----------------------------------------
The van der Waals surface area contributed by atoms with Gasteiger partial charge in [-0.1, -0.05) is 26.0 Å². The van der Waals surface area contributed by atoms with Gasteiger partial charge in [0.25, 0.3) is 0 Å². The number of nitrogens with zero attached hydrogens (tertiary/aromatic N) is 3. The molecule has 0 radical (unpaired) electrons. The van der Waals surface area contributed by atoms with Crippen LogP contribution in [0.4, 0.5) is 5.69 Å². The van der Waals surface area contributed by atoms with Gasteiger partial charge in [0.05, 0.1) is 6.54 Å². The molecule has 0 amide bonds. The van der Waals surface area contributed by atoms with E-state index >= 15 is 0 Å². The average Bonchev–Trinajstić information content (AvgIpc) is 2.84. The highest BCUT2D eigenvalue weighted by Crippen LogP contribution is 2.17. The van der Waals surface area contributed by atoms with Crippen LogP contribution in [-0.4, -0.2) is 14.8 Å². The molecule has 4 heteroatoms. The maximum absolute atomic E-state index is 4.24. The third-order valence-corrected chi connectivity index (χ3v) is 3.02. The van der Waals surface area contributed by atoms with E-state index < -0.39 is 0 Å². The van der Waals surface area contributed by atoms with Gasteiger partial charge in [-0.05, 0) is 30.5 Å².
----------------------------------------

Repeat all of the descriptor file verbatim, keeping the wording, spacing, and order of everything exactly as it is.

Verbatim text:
The van der Waals surface area contributed by atoms with Gasteiger partial charge in [-0.1, -0.05) is 26.0 Å². The van der Waals surface area contributed by atoms with Gasteiger partial charge in [0.25, 0.3) is 0 Å². The number of nitrogens with zero attached hydrogens (tertiary/aromatic N) is 3. The molecule has 0 radical (unpaired) electrons. The van der Waals surface area contributed by atoms with Crippen LogP contribution in [0.4, 0.5) is 5.69 Å². The van der Waals surface area contributed by atoms with Gasteiger partial charge in [0.05, 0.1) is 6.54 Å². The molecule has 0 amide bonds. The van der Waals surface area contributed by atoms with E-state index >= 15 is 0 Å². The average Bonchev–Trinajstić information content (AvgIpc) is 2.84. The highest BCUT2D eigenvalue weighted by Crippen LogP contribution is 2.17. The van der Waals surface area contributed by atoms with Crippen LogP contribution in [-0.4, -0.2) is 14.8 Å². The molecule has 4 heteroatoms. The maximum absolute atomic E-state index is 4.24. The third-order valence-corrected chi connectivity index (χ3v) is 3.02. The van der Waals surface area contributed by atoms with E-state index < -0.39 is 0 Å². The van der Waals surface area contributed by atoms with Gasteiger partial charge in [-0.05, 0) is 30.5 Å².